Relative

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Relative

  1. 1. D.O. We are waiting for Apu. Same thing in different sentences. Apu is from India. Subj .
  2. 2. We are waiting for Apu, who is from India. Apu is from India. Subj
  3. 3. The two sentences can be linked into one. We use a relative pronoun to substitute the common item and join the two sentences in one. We are waiting for Apu , who is fromIndia. This is the main clause. This is the subordinate clause. We are waiting for Apu, who is from India. Main /independent clause Subordinate/Depen dent clause If we remove the subordinate clause from the sentence, its meaning is still complete. Its meaning is incomplete if we remove the main clause.
  4. 4. LINKING WORDS RELATIVE PRONOUNS WHO / THAT WHICH / THAT WHOSE PREPOSITION + WHOM or +WHICH (Formal)
  5. 5. LINKING WORDS RELATIVE ADVERBS WHEN / THAT WHERE WHY / THAT
  6. 6. Two types of relative clauses: Non-Defining  Extra information about a noun in a sentence The new Woody Allen film, which I saw last week, is very good.  Use commas  Always use a relative pronoun: who/whom ,which whose, where, when Defining  Essential information about a noun in a sentence You’re the man (that) I saw last week.  No commas  Can omit pronoun if it is not the SUBJECT of the relative clause  That (informal) can replace which / who/ when / why but not where, whose or whom
  7. 7. Defining relative clauses = No commas A defining relative clause identifies which person or thing we mean exactly. It cannot be left out of the sentence or the meaning of the sentence is incomplete : It’s the book that I read yesterday. * It’s the book. (this sentence is incomplete)
  8. 8. Defining relative clauses = No commas  You can omit the pronoun if it is the OBJECT of the relative clause (if there is a SUBJECT and a VERB after the relative pronoun ) It’s the book that I read yesterday (omit) It’s the book I read yesterday. The girl who lives next door is French.  We can never omit WHOSE and WHERE
  9. 9. Non-defining relative clauses = with commas This kind of clause gives additional information about a person or thing. The sentence still makes sense without the non-defining relative clause: My neighbour, who studies engineering, is very noisy. My neighbour is very noisy.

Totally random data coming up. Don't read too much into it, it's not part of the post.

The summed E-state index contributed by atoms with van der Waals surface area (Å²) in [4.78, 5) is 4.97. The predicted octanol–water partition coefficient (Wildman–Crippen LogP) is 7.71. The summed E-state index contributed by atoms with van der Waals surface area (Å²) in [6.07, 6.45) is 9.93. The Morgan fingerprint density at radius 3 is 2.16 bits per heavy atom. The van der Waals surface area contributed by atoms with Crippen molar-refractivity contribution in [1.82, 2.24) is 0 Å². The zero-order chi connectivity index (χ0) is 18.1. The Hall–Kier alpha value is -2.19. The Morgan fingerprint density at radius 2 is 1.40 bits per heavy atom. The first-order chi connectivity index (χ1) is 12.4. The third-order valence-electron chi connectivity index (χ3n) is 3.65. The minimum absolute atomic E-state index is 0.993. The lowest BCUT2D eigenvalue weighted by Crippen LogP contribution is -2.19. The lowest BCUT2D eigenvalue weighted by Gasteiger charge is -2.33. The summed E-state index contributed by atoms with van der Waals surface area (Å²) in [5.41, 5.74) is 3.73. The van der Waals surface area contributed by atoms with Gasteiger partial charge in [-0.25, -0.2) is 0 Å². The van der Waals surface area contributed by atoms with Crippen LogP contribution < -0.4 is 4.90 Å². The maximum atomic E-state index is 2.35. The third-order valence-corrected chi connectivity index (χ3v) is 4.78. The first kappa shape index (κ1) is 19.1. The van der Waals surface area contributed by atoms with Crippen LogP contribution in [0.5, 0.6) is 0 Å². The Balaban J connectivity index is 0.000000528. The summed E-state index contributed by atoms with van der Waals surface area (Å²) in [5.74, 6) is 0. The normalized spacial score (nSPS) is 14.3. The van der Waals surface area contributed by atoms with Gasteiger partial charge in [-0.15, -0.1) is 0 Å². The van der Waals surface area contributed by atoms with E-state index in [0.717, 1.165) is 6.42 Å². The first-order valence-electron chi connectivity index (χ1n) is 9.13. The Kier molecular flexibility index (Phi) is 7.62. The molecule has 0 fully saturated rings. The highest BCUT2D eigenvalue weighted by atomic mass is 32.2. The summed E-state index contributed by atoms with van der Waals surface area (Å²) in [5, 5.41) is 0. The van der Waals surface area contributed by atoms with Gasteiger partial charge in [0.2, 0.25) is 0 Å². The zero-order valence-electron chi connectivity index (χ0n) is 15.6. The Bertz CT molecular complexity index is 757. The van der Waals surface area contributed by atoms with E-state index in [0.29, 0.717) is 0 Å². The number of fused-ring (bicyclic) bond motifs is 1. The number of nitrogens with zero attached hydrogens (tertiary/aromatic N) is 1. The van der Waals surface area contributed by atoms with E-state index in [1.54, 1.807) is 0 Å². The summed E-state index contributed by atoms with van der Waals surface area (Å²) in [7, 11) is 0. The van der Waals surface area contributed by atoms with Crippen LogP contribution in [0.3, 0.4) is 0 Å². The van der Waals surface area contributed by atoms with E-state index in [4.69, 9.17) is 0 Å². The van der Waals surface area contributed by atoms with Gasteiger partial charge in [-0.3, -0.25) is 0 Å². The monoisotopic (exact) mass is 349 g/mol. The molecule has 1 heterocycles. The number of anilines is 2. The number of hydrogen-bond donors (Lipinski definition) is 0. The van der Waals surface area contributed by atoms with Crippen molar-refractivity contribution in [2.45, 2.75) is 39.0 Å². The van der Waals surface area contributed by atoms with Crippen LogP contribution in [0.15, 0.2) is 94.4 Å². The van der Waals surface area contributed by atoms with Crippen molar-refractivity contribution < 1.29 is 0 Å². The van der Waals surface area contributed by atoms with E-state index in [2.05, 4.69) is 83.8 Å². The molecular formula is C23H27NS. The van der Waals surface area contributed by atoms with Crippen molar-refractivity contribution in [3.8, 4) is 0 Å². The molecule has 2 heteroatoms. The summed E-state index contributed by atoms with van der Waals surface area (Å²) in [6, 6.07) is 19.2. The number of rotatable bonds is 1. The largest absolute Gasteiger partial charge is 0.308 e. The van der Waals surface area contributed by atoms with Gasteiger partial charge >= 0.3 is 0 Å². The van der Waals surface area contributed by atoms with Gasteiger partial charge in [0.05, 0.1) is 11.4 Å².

10. 10. Formal / Informal Non-Defining relative clauses (with commas) are more common in written English because they are quite formal. In spoken English we would probably use two sentences. Compare: Elvis Presley, who has sold over one billion albums, died of prescription drug abuse. [written] with Elvis has sold over a billion albums. He died of an overdose. [spoken]
  11. 11. Verb + preposition  When the verb is followed by a preposition in the relative clause we can use two structures: The woman is a lawyer. I spoke to a woman  Formal: Preposition + rel.pronoun The woman to whom* I spoke is a lawyer. (*We can’t omit the relative pronoun after a preposition) Or  Informal: Preposition after the verb The woman (who) I spoke to is a lawyer.
  12. 12. Relative Adverbs Time: when or in/on/at + which or that  That was the year when/that/in which I got my degree.  11 September 2001 was the day when/that/on which people’s attitude towards terrorism changed.  The adverb (when) can be omitted. 11 September 2001 was the day people’s attitude towards terrorism changed.
  13. 13. Relative Adverbs Place: where or in/on/at + which or that  That’s the factory where/in which they make chemicals.  That’s the spot where/on which the battle took place. The adverb (where) cannot generally be omitted.
  14. 14. Relative Adverbs: Reason: why (for which)  I will explain the reasons why /for which the accident occurred  The adverb (why) can be omitted. I will explain the reasons the accident occurred
  15. 15. Relative pronouns Possessive: whose  It takes the place of his, her, their or a noun in possessive case ‘s.  Andy Warhol was a pop artist whose paintings are famous worldwide.(His paintings are famous…)  Charlie, whose sister lives in London, is travelling to England this summer. (Charlie’s sister lives in London).

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